Viral Marketing: What is Working in 2021
Do you need a viral video for generating a viral launch?
Or can you achieve a viral launch without one?
What if viral marketing was more predictable?
Every day we come across viral marketing messages.
We may receive a message from our friends, or colleagues,
we like it and pass it on further to our list of contacts.
This, in its basic form, is a viral marketing phenomenon. But…
Have you ever wondered, why some messages get spread and others don’t?
Wouldn’t it be great if you could leverage a viral launch for your next campaign?
Especially, when you’re running low on marketing budgets?
So, what makes some posts go viral while others fail to catch on?
Let’s dive deeper into viral marketing and try to figure it out…
What does viral marketing mean?
Viral marketing is a method of marketing where you leverage your consumers to
spread the word about your business, products or services.
This is mostly unpaid marketing which your consumers carry out on their own.
Viral Marketing and its advantages
There many advantages that make viral marketing activities worth looking into.
- Cost: The first one, obviously, is the cost. Since your consumers spread the word for you,
it’s basically free of cost.
You only incur a one-time cost in creating the message and seeding it among your consumers and connections.
- Wide reach: It reaches beyond your span of connections and therefore has a wider reach.
It’s been estimated that a successful viral launch campaign
can have 500-1000 times more impact than a non-viral launch campaign.
- Greater Acceptability: Since the viral message gets passed on by someone
in your own connection, you tend to accept it easily.
- Brand building: Since you have created the message yourself, the spreading of the message
helps create awareness about your brand.
(Although blatant brand promotion can backfire, you can be subtle.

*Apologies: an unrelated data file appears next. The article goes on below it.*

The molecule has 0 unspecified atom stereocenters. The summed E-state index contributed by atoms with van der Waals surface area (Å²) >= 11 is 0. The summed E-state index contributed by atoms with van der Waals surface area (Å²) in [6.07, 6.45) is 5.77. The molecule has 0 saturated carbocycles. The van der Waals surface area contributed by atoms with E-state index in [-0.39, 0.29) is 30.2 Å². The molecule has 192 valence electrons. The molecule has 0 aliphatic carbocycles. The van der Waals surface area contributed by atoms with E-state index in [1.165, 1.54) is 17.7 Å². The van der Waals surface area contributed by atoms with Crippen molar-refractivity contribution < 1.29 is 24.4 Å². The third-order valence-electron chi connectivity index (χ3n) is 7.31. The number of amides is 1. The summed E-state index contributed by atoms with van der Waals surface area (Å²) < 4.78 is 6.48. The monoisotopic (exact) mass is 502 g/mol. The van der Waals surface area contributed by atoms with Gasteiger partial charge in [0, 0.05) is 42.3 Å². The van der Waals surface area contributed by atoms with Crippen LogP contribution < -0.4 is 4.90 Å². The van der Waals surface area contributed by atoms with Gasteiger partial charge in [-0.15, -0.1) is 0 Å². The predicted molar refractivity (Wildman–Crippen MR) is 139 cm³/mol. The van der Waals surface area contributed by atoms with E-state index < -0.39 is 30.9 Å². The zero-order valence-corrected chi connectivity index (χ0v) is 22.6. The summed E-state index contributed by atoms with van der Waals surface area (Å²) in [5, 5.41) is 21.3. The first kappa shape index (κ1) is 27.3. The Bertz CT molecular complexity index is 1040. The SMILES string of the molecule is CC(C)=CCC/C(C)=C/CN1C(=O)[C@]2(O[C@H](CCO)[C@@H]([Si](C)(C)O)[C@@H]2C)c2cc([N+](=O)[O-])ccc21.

You can see how others have done that in viral video examples I cover later in the article.)
Disadvantages of viral marketing
Although viral marketing helps you leverage your consumers for almost free,
there are some disadvantages associated with the method.
- Lack of control: You cannot control who gets your message.
There’s a chance that your message may reach someone you’d rather not associate with.
Now, on the face of it, this might not seem like a problem,
but, since one cannot control who decides to support your viral launch campaign,
it can be a problem for a brand. For example…
Take the case of the Japanese van, Honda Element.
It was designed for the young working executive, in his 20's
and marketed to the same group.
But looking at the utility of the vehicles older
men and women started driving them.
The van had more headroom.
It was easy to get into and climb out of the van
Once this happened, the younger generation didn’t want to associate
themselves with the brand at all.
This association of the van with the senior citizens was
repelling the very target audience the brand wanted to attract – the young executives.
The same can happen with your viral launch message.
- Uncertainty: No matter how well you plan your campaign and how
creatively you produce your messages, you can never be certain it’ll go viral.
Viral marketing is as much an art as it is a science.
- Non-Repeatable: Viral marketing campaigns aren’t repeatable.
If a viral video works once won’t work again. It’s like telling a good joke.
Once you’ve heard the punch-line, it isn’t as funny
the next time. It’s the same with viral messages.
- Not-measurable: Since you can’t control, nor track who gets and
spreads your message, you can’t measure the effectiveness of the campaign.
- Can backfire: Human nature being what it is, you know people are
more likely to spread negative news about something that positive ones.
Therefore, if some people put in a negative comment about the campaign
or the viral video, that negative message is likely to spread as well.
Viral Video examples
Best viral videos of 2020 so far
Viral messages are mostly viral videos. And for a good reason.
They are more engaging than text or only audio.
Viral videos are vividly remembered and easy to pass-on.
Since the beginning of the year, people have locked themselves up in their
homes because of the pandemic so the viral videos this year are a bit different than last year’s videos.